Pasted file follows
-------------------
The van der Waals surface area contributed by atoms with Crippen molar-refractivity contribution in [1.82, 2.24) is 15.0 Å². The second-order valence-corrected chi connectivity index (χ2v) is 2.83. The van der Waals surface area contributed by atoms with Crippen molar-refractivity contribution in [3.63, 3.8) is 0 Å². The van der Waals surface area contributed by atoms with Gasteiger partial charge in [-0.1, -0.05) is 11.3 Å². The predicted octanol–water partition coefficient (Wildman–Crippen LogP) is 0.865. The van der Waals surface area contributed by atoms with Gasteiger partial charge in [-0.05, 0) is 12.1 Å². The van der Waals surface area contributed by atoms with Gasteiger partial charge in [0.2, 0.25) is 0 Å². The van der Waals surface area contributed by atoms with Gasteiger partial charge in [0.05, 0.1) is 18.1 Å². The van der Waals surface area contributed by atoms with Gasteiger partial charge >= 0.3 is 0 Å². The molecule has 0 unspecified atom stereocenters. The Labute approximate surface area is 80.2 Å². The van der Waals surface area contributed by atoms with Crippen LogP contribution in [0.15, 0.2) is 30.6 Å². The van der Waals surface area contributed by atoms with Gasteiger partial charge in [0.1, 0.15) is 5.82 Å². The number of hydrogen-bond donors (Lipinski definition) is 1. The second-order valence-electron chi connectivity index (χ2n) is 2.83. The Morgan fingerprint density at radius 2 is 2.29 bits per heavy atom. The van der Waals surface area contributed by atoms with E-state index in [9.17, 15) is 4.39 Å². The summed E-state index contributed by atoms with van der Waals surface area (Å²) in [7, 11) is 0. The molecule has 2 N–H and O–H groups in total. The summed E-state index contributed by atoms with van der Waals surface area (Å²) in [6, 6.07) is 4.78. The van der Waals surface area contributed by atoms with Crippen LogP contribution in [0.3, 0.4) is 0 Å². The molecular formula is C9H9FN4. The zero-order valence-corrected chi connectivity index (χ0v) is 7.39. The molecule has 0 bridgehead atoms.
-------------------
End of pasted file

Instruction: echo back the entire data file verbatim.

The van der Waals surface area contributed by atoms with Crippen molar-refractivity contribution in [1.82, 2.24) is 15.0 Å². The second-order valence-corrected chi connectivity index (χ2v) is 2.83. The van der Waals surface area contributed by atoms with Crippen molar-refractivity contribution in [3.63, 3.8) is 0 Å². The van der Waals surface area contributed by atoms with Gasteiger partial charge in [-0.1, -0.05) is 11.3 Å². The predicted octanol–water partition coefficient (Wildman–Crippen LogP) is 0.865. The van der Waals surface area contributed by atoms with Gasteiger partial charge in [-0.05, 0) is 12.1 Å². The van der Waals surface area contributed by atoms with Gasteiger partial charge in [0.2, 0.25) is 0 Å². The van der Waals surface area contributed by atoms with Gasteiger partial charge in [0.05, 0.1) is 18.1 Å². The van der Waals surface area contributed by atoms with Gasteiger partial charge >= 0.3 is 0 Å². The molecule has 0 unspecified atom stereocenters. The Labute approximate surface area is 80.2 Å². The van der Waals surface area contributed by atoms with Crippen LogP contribution in [0.15, 0.2) is 30.6 Å². The van der Waals surface area contributed by atoms with Gasteiger partial charge in [0.1, 0.15) is 5.82 Å². The number of hydrogen-bond donors (Lipinski definition) is 1. The second-order valence-electron chi connectivity index (χ2n) is 2.83. The Morgan fingerprint density at radius 2 is 2.29 bits per heavy atom. The van der Waals surface area contributed by atoms with E-state index in [9.17, 15) is 4.39 Å². The summed E-state index contributed by atoms with van der Waals surface area (Å²) in [7, 11) is 0. The molecule has 2 N–H and O–H groups in total. The summed E-state index contributed by atoms with van der Waals surface area (Å²) in [6, 6.07) is 4.78. The van der Waals surface area contributed by atoms with Crippen LogP contribution in [0.3, 0.4) is 0 Å². The molecular formula is C9H9FN4. The zero-order valence-corrected chi connectivity index (χ0v) is 7.39. The molecule has 0 bridgehead atoms.